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What is Cyberbullying?

Wikipedia defines Cyberbullying as “ the use of information technology to repeatedly harm or harass other people in a deliberate manner. According to U.S. Legal Definitions, “Cyber-bullying could be limited to posting rumors or gossips about a person in the internet bringing about hatred in other’s minds; or it may go to the extent of personally identifying victims and publishing materials severely defaming and humiliating them.”

The National Youth Violence Prevention Resource Center estimates that nearly 30 percent of American youth are either a bully or a target of bullying. However, bullying is no longer a problem that is isolated to the playgrounds, hallways and lunch rooms of schools. Instead, advances in technology have now extended harassment to cell phones, social media websites and other online avenues that are contributing to an alarming number of Cyberbullying cases leading to suicide.

According to the Centers for Disease Control and Prevention (CDC), suicide is the third leading cause of death among young people with approximately 4,400 deaths every year. The CDC estimates that there are at least 100 suicide attempts for every suicide among young people. More than 14 percent of high school students have considered suicide and nearly 7 percent have attempted, that is why you will sadly read about cyberbullying cases in the media now more than ever.

Click here to contact us to schedule a free consultation to see if you have a case.

At Hudson & Castle, we approach each case ethically, honorably, and skillfully, beginning with a free consultation, continuing with the convenience of flexible appointments, and finally, charging you nothing unless we win or settle. We also handle cases on behalf of our clients who are Delaware residents but have been injured in nearby Pennsylvania. Please call Hudson & Castle at 302-428-8800 (Monday-Friday, 8:30am- 5:00pm, ET) or contact us, and we will get back to you shortly to discuss your case.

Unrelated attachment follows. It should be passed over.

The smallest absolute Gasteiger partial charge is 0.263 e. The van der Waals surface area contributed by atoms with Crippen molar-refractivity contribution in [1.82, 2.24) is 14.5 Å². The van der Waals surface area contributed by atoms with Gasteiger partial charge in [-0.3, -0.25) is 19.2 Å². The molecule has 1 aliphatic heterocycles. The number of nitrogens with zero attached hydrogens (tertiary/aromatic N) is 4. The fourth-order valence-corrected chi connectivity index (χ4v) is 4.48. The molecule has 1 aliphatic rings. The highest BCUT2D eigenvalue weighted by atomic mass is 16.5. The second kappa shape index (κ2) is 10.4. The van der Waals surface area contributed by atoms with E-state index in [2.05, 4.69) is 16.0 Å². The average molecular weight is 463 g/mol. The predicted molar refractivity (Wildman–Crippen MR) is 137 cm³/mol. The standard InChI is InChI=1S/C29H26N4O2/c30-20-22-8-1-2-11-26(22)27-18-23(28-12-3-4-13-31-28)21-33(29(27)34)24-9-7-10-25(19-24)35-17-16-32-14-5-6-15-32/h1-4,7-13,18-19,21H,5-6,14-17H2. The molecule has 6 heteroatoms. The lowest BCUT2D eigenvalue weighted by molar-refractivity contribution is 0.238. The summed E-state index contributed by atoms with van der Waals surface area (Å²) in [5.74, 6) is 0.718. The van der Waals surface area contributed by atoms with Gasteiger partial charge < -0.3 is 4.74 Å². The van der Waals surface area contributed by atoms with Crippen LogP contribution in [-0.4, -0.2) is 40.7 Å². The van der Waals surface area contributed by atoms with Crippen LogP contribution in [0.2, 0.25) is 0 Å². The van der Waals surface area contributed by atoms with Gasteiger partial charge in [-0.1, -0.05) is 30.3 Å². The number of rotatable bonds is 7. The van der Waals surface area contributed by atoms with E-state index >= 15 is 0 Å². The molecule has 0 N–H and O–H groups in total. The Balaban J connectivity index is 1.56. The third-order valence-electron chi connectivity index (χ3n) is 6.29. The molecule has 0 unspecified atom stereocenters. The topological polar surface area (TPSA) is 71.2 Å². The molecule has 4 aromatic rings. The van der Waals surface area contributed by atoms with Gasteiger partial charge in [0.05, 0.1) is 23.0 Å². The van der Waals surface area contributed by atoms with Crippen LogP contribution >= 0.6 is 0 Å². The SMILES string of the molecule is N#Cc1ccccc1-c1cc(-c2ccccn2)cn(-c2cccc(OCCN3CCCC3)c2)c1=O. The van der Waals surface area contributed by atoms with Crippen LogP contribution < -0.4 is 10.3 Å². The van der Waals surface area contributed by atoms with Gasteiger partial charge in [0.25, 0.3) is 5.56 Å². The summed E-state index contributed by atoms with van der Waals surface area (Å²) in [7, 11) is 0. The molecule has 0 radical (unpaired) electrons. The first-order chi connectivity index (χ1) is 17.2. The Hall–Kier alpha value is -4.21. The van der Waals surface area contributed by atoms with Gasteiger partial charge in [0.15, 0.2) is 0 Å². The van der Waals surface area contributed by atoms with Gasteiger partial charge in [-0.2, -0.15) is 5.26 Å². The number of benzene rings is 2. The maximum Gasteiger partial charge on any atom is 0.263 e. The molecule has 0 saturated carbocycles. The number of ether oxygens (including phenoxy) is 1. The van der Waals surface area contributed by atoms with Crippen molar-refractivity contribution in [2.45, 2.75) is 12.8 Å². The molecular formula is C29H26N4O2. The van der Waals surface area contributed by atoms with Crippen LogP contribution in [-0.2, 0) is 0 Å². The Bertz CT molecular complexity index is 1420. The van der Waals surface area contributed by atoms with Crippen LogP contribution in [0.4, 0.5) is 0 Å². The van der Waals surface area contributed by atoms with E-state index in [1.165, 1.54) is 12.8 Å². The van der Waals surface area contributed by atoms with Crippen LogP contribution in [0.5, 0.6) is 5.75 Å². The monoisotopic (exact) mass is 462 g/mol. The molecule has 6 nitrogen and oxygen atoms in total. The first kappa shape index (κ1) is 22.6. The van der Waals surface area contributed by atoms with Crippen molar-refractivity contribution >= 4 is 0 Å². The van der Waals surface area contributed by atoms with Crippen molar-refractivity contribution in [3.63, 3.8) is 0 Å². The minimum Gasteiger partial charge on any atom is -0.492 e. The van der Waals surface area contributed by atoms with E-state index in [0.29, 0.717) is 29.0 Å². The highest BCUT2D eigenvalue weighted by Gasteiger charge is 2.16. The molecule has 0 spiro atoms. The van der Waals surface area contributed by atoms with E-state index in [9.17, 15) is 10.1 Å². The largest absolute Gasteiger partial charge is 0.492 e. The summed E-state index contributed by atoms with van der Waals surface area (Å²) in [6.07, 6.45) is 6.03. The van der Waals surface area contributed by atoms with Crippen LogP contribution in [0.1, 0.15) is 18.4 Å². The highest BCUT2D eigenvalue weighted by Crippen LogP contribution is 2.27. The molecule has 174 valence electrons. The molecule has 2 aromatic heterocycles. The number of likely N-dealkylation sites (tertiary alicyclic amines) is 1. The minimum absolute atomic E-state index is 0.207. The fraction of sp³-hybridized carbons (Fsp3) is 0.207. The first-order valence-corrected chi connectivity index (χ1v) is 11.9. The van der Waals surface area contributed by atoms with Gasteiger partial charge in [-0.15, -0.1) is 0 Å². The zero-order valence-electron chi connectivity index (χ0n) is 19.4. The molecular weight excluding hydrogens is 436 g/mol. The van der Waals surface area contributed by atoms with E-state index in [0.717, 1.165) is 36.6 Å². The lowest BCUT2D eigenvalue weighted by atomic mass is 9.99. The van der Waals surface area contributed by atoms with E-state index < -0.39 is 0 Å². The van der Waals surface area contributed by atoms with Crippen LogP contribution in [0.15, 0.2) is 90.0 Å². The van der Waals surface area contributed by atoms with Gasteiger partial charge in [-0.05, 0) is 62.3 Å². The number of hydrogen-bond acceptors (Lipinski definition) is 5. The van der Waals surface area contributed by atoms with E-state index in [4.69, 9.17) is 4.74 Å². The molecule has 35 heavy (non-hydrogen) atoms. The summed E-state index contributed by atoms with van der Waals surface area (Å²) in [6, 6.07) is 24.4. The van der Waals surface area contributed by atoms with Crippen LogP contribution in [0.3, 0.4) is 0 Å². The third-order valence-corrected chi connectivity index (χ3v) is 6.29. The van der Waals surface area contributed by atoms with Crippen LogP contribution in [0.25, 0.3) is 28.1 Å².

Wandering Off Hudson & Castle

Cyber Bullying Stories: The Ryan Halligan Case (1989 – 2003)

The Cyberbullying Story:  The website operated by Ryan’s parents, John and Kelly Halligan, states that early concerns about Ryan’s speech, language and motor skills development led to him receiving special education services from preschool through the fourth grade. Ryan’s academic and physical struggles made him the regular target of a particular bully at school between the fifth and seventh grade. In February 2003, a fight between Ryan and the bully not only ended the harassment at school, but led to a supposed friendship.

However, after Ryan shared an embarrassing personal story, the newly found friend returned to being a bully and used the information to start a rumor that Ryan was gay. The taunting continued into the summer of 2003, although Ryan thought that he had struck a friendship with a pretty, popular girl through AOL Instant Messenger (AIM). Instead, he later learned that the girl and her friends thought it would be funny to make Ryan think the girl liked him and use it to have him share more personally embarrassing material—which was copied and pasted into AIM exchanges with her friends. On October 7, 2003, Ryan hanged himself in the family bathroom. After his son’s death, John discovered a folder filled with IM exchanges throughout that summer that made him realize “that technology was being utilized as weapons far more effective and reaching [than] the simple ones we had as kids.”

Aftermath: There were no criminal charges filed following Ryan’s death because no criminal law applied to the circumstances. Seven months after Ryan’s death, Vermont’s Bully Prevention Law (ACT 117) was signed into law by Governor Jim Douglas. John Halligan also authored Vermont’s Suicide Prevention Law (ACT 114), which passed unchanged in April 2006.

Click here to contact us to schedule a free consultation to see if you have a case.

At Hudson & Castle, we approach each case ethically, honorably, and skillfully, beginning with a free consultation, continuing with the convenience of flexible appointments, and finally, charging you nothing unless we win or settle. We also handle cases on behalf of our clients who are Delaware residents but have been injured in nearby Pennsylvania. Please call Hudson & Castle at 302-428-8800 (Monday-Friday, 8:30am- 5:00pm, ET) or contact us, and we will get back to you shortly to discuss your case.